Of course, this only works if you set the right redemption hurdles — and the optimal thresholds will depend on both your industry and your specific customer base. In general, the more frequently customers buy your product, the shorter the expiration term should be. For example, most people buy groceries every week, but they only fly a few times a year, explaining why grocery stores tend to set much shorter expiration terms than airlines. Indeed, this is borne out in our data: Among the top 100 U.S. retailers, the average expiration term for grocery store reward points is about a week, while specialty stores such as GameStop and Dick’s Sporting Goods give you up to a year to use your points.
But it’s not just about average purchase frequency. Our analysis also demonstrated that if customers vary widely in their purchase frequencies, then firms will benefit from a shorter expiration term, while if customers have similar purchase frequencies, a longer expiration term is more advantageous. This is because it’s harder to segment customers when their purchase frequencies are more similar, and as such a longer expiration term is needed to effectively separate them into meaningful groups.
Redemption hurdles can be a win-win — but only if they’re set up right.
To be sure, there are still potential risks associated with redemption hurdles. First, our analysis demonstrated that they can be mutually beneficial if set up correctly — but they can also backfire if expiration terms or other thresholds aren’t optimized to meet customer needs. For example, when rideshare platform Didi launched a new rewards system in which drivers had to complete more than 30 trips per week to unlock benefits associated with a top-tier status, many complained that this reduced take-home pay and incentivized unsafe driving practices, ultimately pushing drivers to competitors’ apps.
Second, as with any customer segmentation strategy, your ability to design effective redemption hurdles will hinge on your access to data regarding individual customers’ prior behavior. That said, we found that hurdles can be effective even with minimal insight into customer preferences, and some firms have been able to achieve success with programs based purely on an analysis of the general composition of their market, without individual-level information regarding their customers’ actual purchase frequencies or willingness-to-pay. While many personalization efforts require extensive personal data, redemption hurdles can essentially offer a shortcut, providing firms with many of the same advantages without the need for costly investment into collecting and protecting customer data.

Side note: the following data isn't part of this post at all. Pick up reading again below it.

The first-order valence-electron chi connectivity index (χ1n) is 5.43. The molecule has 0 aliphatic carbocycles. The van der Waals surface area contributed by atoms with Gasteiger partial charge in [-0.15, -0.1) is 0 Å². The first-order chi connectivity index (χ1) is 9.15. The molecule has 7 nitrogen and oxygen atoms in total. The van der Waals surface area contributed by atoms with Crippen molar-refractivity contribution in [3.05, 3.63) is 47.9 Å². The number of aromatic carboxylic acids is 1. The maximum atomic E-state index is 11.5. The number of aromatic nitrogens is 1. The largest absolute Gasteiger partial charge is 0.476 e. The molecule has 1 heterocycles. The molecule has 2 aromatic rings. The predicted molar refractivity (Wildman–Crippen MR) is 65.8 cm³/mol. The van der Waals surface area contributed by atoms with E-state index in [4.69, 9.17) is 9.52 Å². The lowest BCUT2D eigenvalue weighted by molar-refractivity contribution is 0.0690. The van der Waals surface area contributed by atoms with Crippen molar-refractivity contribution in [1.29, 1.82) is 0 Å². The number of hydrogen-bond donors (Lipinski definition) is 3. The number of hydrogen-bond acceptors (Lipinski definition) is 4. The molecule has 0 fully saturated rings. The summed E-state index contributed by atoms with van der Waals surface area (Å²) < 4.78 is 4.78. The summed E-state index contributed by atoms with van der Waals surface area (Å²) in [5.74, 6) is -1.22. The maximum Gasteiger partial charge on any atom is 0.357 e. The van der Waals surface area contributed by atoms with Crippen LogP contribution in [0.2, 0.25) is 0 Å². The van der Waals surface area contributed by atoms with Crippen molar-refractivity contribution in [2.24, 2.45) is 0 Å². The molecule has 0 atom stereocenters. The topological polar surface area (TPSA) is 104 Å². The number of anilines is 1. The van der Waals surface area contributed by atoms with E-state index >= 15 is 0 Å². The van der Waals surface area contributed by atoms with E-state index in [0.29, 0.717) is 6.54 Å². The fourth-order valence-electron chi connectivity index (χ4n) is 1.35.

And finally, even if the program is designed well, poor communication can be a major stumbling block. To avoid frustrating customers, firms should explain reward program structures clearly and transparently, and avoid jargon, complicated rules, or fine print. For example, Old Navy’s reward program recently came under fire for being unnecessarily complex, confusing and angering loyal customers.
Similarly, firms should ensure that members are fully aware of expiration terms, and that they are given sufficient reminders before their points expire. For instance, many of the hotel chains in our data had 24-month expiration terms, but they would begin sending monthly reminders at 12 months, and then increase to weekly notifications during the last two months (these reminders not only reduce the risk of surprising customers with lost rewards, but also boost the chances that they will make a purchase, again creating a win-win). Some chains would also offer customers options to redeem their points some other way if they weren’t going to need a hotel room before their points expired, such as purchasing merchandise or gift cards, making a donation, or extending the expiration date, further bolstering customers’ trust and satisfaction levels.
Ultimately, there’s no perfect design for a rewards program. But with an intentional, data-driven approach, firms can build redemption hurdles that are a true win-win, creating substantial value for both companies and their customers.
This content was originally published here.